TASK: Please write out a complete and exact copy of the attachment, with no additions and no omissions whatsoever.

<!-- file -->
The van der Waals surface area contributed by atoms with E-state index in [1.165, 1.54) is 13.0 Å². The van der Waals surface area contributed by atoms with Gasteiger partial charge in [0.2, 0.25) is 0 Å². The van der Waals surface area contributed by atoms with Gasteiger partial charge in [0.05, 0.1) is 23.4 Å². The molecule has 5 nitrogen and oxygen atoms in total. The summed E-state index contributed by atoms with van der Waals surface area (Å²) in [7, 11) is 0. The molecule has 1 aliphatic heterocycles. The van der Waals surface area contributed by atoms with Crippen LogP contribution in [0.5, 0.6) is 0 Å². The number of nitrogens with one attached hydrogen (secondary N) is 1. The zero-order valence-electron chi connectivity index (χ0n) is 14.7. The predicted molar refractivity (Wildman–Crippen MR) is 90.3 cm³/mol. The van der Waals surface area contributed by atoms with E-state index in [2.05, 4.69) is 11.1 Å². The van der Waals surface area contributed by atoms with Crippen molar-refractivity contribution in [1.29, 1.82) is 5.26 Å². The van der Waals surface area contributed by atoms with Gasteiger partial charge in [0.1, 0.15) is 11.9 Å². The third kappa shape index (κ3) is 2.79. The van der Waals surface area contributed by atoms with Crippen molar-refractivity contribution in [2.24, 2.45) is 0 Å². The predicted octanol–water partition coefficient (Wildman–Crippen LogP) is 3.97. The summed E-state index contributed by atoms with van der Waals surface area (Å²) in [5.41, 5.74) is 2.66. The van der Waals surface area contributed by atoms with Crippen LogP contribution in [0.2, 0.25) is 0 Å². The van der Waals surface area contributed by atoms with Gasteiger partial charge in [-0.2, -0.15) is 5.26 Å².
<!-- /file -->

The van der Waals surface area contributed by atoms with E-state index in [1.165, 1.54) is 13.0 Å². The van der Waals surface area contributed by atoms with Gasteiger partial charge in [0.2, 0.25) is 0 Å². The van der Waals surface area contributed by atoms with Gasteiger partial charge in [0.05, 0.1) is 23.4 Å². The molecule has 5 nitrogen and oxygen atoms in total. The summed E-state index contributed by atoms with van der Waals surface area (Å²) in [7, 11) is 0. The molecule has 1 aliphatic heterocycles. The van der Waals surface area contributed by atoms with Crippen LogP contribution in [0.5, 0.6) is 0 Å². The number of nitrogens with one attached hydrogen (secondary N) is 1. The zero-order valence-electron chi connectivity index (χ0n) is 14.7. The predicted molar refractivity (Wildman–Crippen MR) is 90.3 cm³/mol. The van der Waals surface area contributed by atoms with E-state index in [2.05, 4.69) is 11.1 Å². The van der Waals surface area contributed by atoms with Crippen molar-refractivity contribution in [1.29, 1.82) is 5.26 Å². The van der Waals surface area contributed by atoms with Gasteiger partial charge in [0.1, 0.15) is 11.9 Å². The third kappa shape index (κ3) is 2.79. The van der Waals surface area contributed by atoms with Crippen molar-refractivity contribution in [2.24, 2.45) is 0 Å². The predicted octanol–water partition coefficient (Wildman–Crippen LogP) is 3.97. The summed E-state index contributed by atoms with van der Waals surface area (Å²) in [5.41, 5.74) is 2.66. The van der Waals surface area contributed by atoms with Crippen LogP contribution in [0.2, 0.25) is 0 Å². The van der Waals surface area contributed by atoms with Gasteiger partial charge in [-0.2, -0.15) is 5.26 Å².